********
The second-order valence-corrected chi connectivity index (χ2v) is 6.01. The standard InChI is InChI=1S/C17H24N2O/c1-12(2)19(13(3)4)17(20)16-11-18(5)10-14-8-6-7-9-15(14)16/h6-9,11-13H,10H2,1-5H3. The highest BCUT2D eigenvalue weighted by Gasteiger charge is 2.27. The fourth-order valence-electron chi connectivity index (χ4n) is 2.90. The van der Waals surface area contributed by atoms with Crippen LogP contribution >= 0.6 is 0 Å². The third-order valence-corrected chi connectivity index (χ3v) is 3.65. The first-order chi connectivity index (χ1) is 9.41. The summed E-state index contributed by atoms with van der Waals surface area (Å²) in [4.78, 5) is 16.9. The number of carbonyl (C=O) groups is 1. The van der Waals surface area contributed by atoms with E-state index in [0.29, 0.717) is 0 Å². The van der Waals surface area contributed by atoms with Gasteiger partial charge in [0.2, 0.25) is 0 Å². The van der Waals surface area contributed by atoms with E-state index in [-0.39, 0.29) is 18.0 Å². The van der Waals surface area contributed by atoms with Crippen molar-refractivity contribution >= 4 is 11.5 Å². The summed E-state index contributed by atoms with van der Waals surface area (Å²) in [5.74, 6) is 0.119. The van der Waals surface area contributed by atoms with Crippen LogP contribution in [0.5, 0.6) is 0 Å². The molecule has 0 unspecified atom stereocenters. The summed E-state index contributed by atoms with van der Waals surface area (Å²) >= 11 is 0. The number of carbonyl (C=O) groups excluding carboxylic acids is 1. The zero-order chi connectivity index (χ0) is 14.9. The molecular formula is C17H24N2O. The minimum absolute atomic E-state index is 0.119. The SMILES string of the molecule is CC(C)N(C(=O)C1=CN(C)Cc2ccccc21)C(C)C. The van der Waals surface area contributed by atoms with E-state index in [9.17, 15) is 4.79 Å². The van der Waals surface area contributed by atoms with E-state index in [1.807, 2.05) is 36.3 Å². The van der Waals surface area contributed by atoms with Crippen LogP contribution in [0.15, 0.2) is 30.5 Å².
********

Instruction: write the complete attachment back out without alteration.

The second-order valence-corrected chi connectivity index (χ2v) is 6.01. The standard InChI is InChI=1S/C17H24N2O/c1-12(2)19(13(3)4)17(20)16-11-18(5)10-14-8-6-7-9-15(14)16/h6-9,11-13H,10H2,1-5H3. The highest BCUT2D eigenvalue weighted by Gasteiger charge is 2.27. The fourth-order valence-electron chi connectivity index (χ4n) is 2.90. The van der Waals surface area contributed by atoms with Crippen LogP contribution >= 0.6 is 0 Å². The third-order valence-corrected chi connectivity index (χ3v) is 3.65. The first-order chi connectivity index (χ1) is 9.41. The summed E-state index contributed by atoms with van der Waals surface area (Å²) in [4.78, 5) is 16.9. The number of carbonyl (C=O) groups is 1. The van der Waals surface area contributed by atoms with E-state index in [0.29, 0.717) is 0 Å². The van der Waals surface area contributed by atoms with Gasteiger partial charge in [0.2, 0.25) is 0 Å². The van der Waals surface area contributed by atoms with E-state index in [-0.39, 0.29) is 18.0 Å². The van der Waals surface area contributed by atoms with Crippen molar-refractivity contribution >= 4 is 11.5 Å². The summed E-state index contributed by atoms with van der Waals surface area (Å²) in [5.74, 6) is 0.119. The van der Waals surface area contributed by atoms with Crippen LogP contribution in [0.5, 0.6) is 0 Å². The molecule has 0 unspecified atom stereocenters. The summed E-state index contributed by atoms with van der Waals surface area (Å²) >= 11 is 0. The number of carbonyl (C=O) groups excluding carboxylic acids is 1. The zero-order chi connectivity index (χ0) is 14.9. The molecular formula is C17H24N2O. The minimum absolute atomic E-state index is 0.119. The SMILES string of the molecule is CC(C)N(C(=O)C1=CN(C)Cc2ccccc21)C(C)C. The van der Waals surface area contributed by atoms with E-state index in [9.17, 15) is 4.79 Å². The van der Waals surface area contributed by atoms with E-state index in [1.807, 2.05) is 36.3 Å². The van der Waals surface area contributed by atoms with Crippen LogP contribution in [0.15, 0.2) is 30.5 Å².